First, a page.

- Don’t Skimp On Storage! If you take pictures with your phone, chances are that space on your phone is a premium. If your current device has 16GB or 32GB of storage space, it’s on the small size, and will quickly become out of space with a lot of media or pictures. Our advice: buy the biggest amount of storage space you can afford. You can’t add more later, so the best thing to do is make sure it’s big enough for your needs from the beginning.
- Backup Your Phone & Pictures: Hopefully you’re already doing this, but if not, please make sure you have either a backup in the cloud or a local backup on your machine of all of your data, contacts, pictures, media, etc. In most cases, once you have that data, you can simply restore it all to the new phone, making your transition to the new device much easier. Before you get rid of the old one, back it up!
- Sell Your Old Device: These smartphones are expensive….too expensive to leave sitting in a drawer once you’re done with it. Once you’ve gotten your data off, consider selling it. Sites like Craigslist, Ebay, and even Facebook Swap Sites are hotbeds for old phones, and usually give a good payout, if you’re familiar with online selling. If not, consider selling your phone back to Apple, or Amazon– both of which pay top dollar for these older used devices with minimal disruption on your end. There are also many 3rd party sites, like Gazelle, which are also worth checking to see who will pay you the most for your old phone. Whatever you do….make sure your data is off the machine….and Canyonero can help with that.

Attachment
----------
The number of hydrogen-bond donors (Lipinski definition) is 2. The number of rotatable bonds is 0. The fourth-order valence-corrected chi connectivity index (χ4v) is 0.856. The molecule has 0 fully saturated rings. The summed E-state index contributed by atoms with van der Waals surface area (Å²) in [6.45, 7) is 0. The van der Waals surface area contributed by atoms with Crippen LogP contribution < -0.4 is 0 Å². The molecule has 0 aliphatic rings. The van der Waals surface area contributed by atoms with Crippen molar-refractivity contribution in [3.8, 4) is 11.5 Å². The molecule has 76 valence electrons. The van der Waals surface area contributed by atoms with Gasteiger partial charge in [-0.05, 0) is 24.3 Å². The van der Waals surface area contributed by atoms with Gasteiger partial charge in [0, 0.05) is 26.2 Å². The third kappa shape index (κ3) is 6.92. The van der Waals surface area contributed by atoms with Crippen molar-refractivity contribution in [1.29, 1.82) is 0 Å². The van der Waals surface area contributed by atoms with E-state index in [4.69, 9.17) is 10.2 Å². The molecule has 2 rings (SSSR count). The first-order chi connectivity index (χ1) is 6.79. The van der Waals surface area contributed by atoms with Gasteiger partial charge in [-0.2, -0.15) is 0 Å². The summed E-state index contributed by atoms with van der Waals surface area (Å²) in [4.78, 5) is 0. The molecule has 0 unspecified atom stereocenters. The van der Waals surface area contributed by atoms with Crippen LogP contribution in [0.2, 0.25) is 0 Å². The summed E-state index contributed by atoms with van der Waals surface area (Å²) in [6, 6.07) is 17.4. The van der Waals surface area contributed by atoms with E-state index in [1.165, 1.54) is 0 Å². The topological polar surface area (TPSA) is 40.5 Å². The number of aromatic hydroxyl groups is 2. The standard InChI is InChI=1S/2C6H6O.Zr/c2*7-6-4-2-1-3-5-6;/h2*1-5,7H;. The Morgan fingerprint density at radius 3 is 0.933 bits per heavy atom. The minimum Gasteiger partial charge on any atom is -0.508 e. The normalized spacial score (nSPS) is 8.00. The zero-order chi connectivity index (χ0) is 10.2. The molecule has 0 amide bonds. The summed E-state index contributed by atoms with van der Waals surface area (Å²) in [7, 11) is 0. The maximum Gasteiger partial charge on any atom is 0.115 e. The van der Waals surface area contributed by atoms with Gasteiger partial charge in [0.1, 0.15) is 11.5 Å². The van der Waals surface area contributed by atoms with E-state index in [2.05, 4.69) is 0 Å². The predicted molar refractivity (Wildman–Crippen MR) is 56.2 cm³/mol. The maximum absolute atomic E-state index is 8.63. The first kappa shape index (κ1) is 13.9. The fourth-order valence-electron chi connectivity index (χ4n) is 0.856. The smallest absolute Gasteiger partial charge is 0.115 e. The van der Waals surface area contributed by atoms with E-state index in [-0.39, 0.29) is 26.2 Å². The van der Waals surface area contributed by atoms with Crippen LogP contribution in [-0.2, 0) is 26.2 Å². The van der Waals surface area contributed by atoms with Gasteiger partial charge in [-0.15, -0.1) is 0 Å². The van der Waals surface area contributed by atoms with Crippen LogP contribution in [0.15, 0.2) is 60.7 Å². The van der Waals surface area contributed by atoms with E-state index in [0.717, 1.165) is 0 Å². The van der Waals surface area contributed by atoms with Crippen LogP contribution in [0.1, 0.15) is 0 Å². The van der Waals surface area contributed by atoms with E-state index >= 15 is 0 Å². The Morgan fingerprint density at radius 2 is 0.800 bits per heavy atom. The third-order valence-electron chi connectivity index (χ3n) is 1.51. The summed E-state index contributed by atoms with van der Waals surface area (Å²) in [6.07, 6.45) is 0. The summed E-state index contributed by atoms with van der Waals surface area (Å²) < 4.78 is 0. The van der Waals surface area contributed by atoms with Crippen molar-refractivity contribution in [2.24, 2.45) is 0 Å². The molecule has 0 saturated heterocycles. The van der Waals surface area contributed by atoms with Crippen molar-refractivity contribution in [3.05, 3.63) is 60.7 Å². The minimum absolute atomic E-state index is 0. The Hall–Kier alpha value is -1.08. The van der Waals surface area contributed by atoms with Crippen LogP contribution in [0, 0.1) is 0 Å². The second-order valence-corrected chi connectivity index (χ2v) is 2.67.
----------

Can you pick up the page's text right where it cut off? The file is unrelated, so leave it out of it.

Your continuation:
- Check Your Cell Phone Plan: It goes without saying, but make sure you’ve done your homework before you get too excited about upgrading. Contact your current carrier and make sure you have an available upgrade, and make sure that by getting your new phone you’re not unwillingly increasing your contract, or making some other costly change. Check to see if your eligible for any plan changes- like moving to a family plan- or if your employer offers a discount. If you have them on the phone, it never hurts to ask if they can make the bill cheaper by moving you to another plan. Lastly, consider switching carriers to get a bigger savings. Many carriers will offer to help pay the early-termination fee if you switch to their company, making it a good way to save money if you’re willing to switch.